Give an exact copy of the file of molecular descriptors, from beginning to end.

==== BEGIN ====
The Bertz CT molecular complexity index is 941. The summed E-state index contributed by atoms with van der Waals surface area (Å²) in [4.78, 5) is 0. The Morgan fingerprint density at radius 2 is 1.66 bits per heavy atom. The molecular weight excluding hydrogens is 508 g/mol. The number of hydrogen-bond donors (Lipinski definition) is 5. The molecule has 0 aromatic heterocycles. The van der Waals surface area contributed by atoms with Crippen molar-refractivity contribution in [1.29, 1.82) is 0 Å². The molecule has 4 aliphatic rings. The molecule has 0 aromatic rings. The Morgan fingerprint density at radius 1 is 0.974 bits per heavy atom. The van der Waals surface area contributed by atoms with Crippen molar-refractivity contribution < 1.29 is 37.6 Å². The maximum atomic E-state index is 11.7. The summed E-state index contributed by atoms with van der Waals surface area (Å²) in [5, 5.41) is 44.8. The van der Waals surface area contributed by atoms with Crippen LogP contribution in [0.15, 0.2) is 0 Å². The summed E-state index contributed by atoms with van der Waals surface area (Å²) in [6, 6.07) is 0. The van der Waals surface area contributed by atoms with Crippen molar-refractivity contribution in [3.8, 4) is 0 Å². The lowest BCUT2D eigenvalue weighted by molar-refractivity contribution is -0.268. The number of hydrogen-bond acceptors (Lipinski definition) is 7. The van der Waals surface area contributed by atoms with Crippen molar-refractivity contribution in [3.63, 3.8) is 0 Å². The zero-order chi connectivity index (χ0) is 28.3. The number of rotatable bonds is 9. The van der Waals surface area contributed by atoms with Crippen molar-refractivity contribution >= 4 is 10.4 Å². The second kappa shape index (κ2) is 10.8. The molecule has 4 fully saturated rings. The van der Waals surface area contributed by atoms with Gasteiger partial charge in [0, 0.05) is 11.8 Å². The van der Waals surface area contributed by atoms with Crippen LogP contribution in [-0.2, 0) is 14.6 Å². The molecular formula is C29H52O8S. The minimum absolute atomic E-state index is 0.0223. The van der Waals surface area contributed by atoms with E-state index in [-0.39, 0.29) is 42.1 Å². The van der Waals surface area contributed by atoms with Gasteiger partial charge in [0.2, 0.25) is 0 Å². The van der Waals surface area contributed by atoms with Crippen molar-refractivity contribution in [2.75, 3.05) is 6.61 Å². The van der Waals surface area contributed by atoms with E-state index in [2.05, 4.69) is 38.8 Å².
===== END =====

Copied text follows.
The Bertz CT molecular complexity index is 941. The summed E-state index contributed by atoms with van der Waals surface area (Å²) in [4.78, 5) is 0. The Morgan fingerprint density at radius 2 is 1.66 bits per heavy atom. The molecular weight excluding hydrogens is 508 g/mol. The number of hydrogen-bond donors (Lipinski definition) is 5. The molecule has 0 aromatic heterocycles. The van der Waals surface area contributed by atoms with Crippen molar-refractivity contribution in [1.29, 1.82) is 0 Å². The molecule has 4 aliphatic rings. The molecule has 0 aromatic rings. The Morgan fingerprint density at radius 1 is 0.974 bits per heavy atom. The van der Waals surface area contributed by atoms with Crippen molar-refractivity contribution < 1.29 is 37.6 Å². The maximum atomic E-state index is 11.7. The summed E-state index contributed by atoms with van der Waals surface area (Å²) in [5, 5.41) is 44.8. The van der Waals surface area contributed by atoms with Crippen LogP contribution in [0.15, 0.2) is 0 Å². The summed E-state index contributed by atoms with van der Waals surface area (Å²) in [6, 6.07) is 0. The van der Waals surface area contributed by atoms with Crippen molar-refractivity contribution in [3.8, 4) is 0 Å². The lowest BCUT2D eigenvalue weighted by molar-refractivity contribution is -0.268. The number of hydrogen-bond acceptors (Lipinski definition) is 7. The van der Waals surface area contributed by atoms with Crippen molar-refractivity contribution in [3.63, 3.8) is 0 Å². The zero-order chi connectivity index (χ0) is 28.3. The number of rotatable bonds is 9. The van der Waals surface area contributed by atoms with Crippen molar-refractivity contribution >= 4 is 10.4 Å². The second kappa shape index (κ2) is 10.8. The molecule has 4 fully saturated rings. The van der Waals surface area contributed by atoms with Gasteiger partial charge in [0, 0.05) is 11.8 Å². The van der Waals surface area contributed by atoms with Crippen LogP contribution in [-0.2, 0) is 14.6 Å². The molecular formula is C29H52O8S. The minimum absolute atomic E-state index is 0.0223. The van der Waals surface area contributed by atoms with E-state index in [-0.39, 0.29) is 42.1 Å². The van der Waals surface area contributed by atoms with Gasteiger partial charge in [0.2, 0.25) is 0 Å². The van der Waals surface area contributed by atoms with Crippen molar-refractivity contribution in [2.75, 3.05) is 6.61 Å². The van der Waals surface area contributed by atoms with E-state index in [2.05, 4.69) is 38.8 Å².